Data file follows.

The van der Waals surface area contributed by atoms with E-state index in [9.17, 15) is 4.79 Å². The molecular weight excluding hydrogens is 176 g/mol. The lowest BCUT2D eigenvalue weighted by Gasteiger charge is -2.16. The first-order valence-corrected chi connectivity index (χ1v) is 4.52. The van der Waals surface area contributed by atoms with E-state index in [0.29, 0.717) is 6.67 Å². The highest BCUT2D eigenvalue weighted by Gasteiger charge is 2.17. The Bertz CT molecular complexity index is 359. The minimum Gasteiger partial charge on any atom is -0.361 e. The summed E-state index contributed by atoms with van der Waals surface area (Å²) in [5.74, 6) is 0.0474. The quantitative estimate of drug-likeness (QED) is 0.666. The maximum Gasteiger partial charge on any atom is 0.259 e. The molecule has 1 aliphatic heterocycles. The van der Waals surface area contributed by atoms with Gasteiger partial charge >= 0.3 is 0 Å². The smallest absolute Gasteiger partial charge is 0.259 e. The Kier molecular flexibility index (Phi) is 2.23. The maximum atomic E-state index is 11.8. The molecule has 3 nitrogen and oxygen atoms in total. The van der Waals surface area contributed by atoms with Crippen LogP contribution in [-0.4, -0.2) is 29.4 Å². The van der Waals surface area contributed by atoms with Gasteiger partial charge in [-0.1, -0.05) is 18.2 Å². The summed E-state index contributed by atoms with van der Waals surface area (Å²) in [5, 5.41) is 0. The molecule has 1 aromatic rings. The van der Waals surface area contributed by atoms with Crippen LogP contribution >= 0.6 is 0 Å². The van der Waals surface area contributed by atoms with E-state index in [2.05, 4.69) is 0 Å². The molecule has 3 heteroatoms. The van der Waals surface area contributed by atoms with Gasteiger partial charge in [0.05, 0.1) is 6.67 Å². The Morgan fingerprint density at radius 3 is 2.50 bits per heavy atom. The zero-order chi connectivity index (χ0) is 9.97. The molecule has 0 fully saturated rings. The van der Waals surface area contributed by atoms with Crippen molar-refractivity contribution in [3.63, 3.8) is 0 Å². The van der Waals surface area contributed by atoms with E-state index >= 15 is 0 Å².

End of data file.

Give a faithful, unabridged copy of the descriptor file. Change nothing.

The van der Waals surface area contributed by atoms with E-state index in [9.17, 15) is 4.79 Å². The molecular weight excluding hydrogens is 176 g/mol. The lowest BCUT2D eigenvalue weighted by Gasteiger charge is -2.16. The first-order valence-corrected chi connectivity index (χ1v) is 4.52. The van der Waals surface area contributed by atoms with E-state index in [0.29, 0.717) is 6.67 Å². The highest BCUT2D eigenvalue weighted by Gasteiger charge is 2.17. The Bertz CT molecular complexity index is 359. The minimum Gasteiger partial charge on any atom is -0.361 e. The summed E-state index contributed by atoms with van der Waals surface area (Å²) in [5.74, 6) is 0.0474. The quantitative estimate of drug-likeness (QED) is 0.666. The maximum Gasteiger partial charge on any atom is 0.259 e. The molecule has 1 aliphatic heterocycles. The van der Waals surface area contributed by atoms with Gasteiger partial charge >= 0.3 is 0 Å². The smallest absolute Gasteiger partial charge is 0.259 e. The Kier molecular flexibility index (Phi) is 2.23. The maximum atomic E-state index is 11.8. The molecule has 3 nitrogen and oxygen atoms in total. The van der Waals surface area contributed by atoms with Crippen LogP contribution in [-0.4, -0.2) is 29.4 Å². The van der Waals surface area contributed by atoms with Gasteiger partial charge in [-0.1, -0.05) is 18.2 Å². The summed E-state index contributed by atoms with van der Waals surface area (Å²) in [5, 5.41) is 0. The molecule has 1 aromatic rings. The van der Waals surface area contributed by atoms with Crippen LogP contribution >= 0.6 is 0 Å². The van der Waals surface area contributed by atoms with E-state index in [2.05, 4.69) is 0 Å². The molecule has 3 heteroatoms. The van der Waals surface area contributed by atoms with Gasteiger partial charge in [0.05, 0.1) is 6.67 Å². The Morgan fingerprint density at radius 3 is 2.50 bits per heavy atom. The zero-order chi connectivity index (χ0) is 9.97. The molecule has 0 fully saturated rings. The van der Waals surface area contributed by atoms with Crippen molar-refractivity contribution in [3.63, 3.8) is 0 Å². The van der Waals surface area contributed by atoms with E-state index >= 15 is 0 Å².